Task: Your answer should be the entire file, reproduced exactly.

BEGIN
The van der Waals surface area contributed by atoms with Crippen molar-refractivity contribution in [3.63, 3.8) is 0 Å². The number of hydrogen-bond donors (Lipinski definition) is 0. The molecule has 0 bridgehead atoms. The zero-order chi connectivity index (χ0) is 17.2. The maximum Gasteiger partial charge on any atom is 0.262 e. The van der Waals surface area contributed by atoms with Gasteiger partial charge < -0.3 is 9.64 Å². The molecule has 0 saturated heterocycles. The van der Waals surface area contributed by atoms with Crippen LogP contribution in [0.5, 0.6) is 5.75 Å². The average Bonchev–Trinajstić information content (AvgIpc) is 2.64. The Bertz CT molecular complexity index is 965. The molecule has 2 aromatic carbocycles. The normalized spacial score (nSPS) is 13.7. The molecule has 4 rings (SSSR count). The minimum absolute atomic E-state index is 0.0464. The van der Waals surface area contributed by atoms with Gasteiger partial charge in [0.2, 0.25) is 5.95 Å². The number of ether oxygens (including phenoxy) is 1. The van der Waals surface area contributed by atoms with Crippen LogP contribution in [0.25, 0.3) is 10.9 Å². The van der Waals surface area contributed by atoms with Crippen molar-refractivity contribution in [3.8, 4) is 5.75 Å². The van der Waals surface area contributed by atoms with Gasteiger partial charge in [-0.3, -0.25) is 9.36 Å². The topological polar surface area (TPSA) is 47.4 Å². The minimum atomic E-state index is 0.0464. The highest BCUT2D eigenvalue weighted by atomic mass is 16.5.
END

The van der Waals surface area contributed by atoms with Crippen molar-refractivity contribution in [3.63, 3.8) is 0 Å². The number of hydrogen-bond donors (Lipinski definition) is 0. The molecule has 0 bridgehead atoms. The zero-order chi connectivity index (χ0) is 17.2. The maximum Gasteiger partial charge on any atom is 0.262 e. The van der Waals surface area contributed by atoms with Gasteiger partial charge < -0.3 is 9.64 Å². The molecule has 0 saturated heterocycles. The van der Waals surface area contributed by atoms with Crippen LogP contribution in [0.5, 0.6) is 5.75 Å². The average Bonchev–Trinajstić information content (AvgIpc) is 2.64. The Bertz CT molecular complexity index is 965. The molecule has 2 aromatic carbocycles. The normalized spacial score (nSPS) is 13.7. The molecule has 4 rings (SSSR count). The minimum absolute atomic E-state index is 0.0464. The van der Waals surface area contributed by atoms with Gasteiger partial charge in [0.2, 0.25) is 5.95 Å². The number of ether oxygens (including phenoxy) is 1. The van der Waals surface area contributed by atoms with Crippen LogP contribution in [0.25, 0.3) is 10.9 Å². The van der Waals surface area contributed by atoms with Crippen molar-refractivity contribution in [3.8, 4) is 5.75 Å². The van der Waals surface area contributed by atoms with Gasteiger partial charge in [-0.3, -0.25) is 9.36 Å². The topological polar surface area (TPSA) is 47.4 Å². The minimum atomic E-state index is 0.0464. The highest BCUT2D eigenvalue weighted by atomic mass is 16.5.